post #6 of 13
Wow! Another midwife aspirer with bellydancing tendencies!!! (I know, I know, a strange way of putting it! ) Where else would I meet someone like you but on Mothering.com!!!

You got to do some work on the Farm??? Boy, I'd really love to hear about that!! Were you training to be a midwife's assistant or a midwife? In June, I completed Elizabeth Davis' Heart and Hands Midwifery Advanced Intensive (she wrote Heart and Hands - great book if you don't already have it!!!) Anyway, I thought I was going to start at the National Midwifery Institute this fall, but my life got pretty crazy!

You know, during labor Ben, my son, was asynclitic and I was doing a lot of squatting. I didn't know he was asynclitic, but my midwife did. I'm surprised, in retrospect, that she allowed me to keep squatting as long as she did. It was not helping labor progress at all - probably just getting him more wedged in there. If I'd known more about birth (and about belly dancing), I would have tried other positions and I would have been by myself more to listen to what my body was telling me it needed (I had a crowd of people there - mom, grandma, mil, 2 friends, three midwives, dh - I must have been NUTS!!!). I was in early labor for the first 12 hours and the next 45 hours were active labor. I ended up pushed for about 4 and 1/2 hours - but by this time I had transported to the hospital (was in the hospital for the last 12 hours of labor) and was given an epi and pitocin - pretty much as far from my planned homebirth as I could have gotten - short of a c-section! Anyway, I was very glad to have delivered him vaginally - but it was hard. I must say, though, that my son's birth is what propelled me to want to understand birth and become a midwife.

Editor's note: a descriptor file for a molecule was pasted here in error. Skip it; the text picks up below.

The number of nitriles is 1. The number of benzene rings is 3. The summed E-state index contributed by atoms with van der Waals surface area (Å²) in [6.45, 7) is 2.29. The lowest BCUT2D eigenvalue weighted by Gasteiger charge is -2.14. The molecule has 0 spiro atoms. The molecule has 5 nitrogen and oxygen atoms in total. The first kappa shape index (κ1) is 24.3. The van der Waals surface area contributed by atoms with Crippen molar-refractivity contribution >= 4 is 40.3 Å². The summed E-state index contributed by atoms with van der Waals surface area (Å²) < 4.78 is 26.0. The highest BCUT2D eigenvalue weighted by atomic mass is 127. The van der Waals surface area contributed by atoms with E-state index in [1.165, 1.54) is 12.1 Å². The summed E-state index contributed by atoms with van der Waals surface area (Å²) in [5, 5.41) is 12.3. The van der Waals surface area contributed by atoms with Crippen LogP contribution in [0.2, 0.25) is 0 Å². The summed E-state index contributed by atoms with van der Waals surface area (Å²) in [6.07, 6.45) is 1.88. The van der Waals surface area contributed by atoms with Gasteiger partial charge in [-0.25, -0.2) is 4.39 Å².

So, that's my story. I really don't think I was in nearly the kind of physical shape that I needed to be in - in some ways. I guess I did okay to survive 62 hours of labor without a c-section. But what I realize I didn't have was looseness in my pelvic floor area - it has always been very tight for me. Next time, running, yoga, bellydancing and swimming (not all in one day, mind you!!!).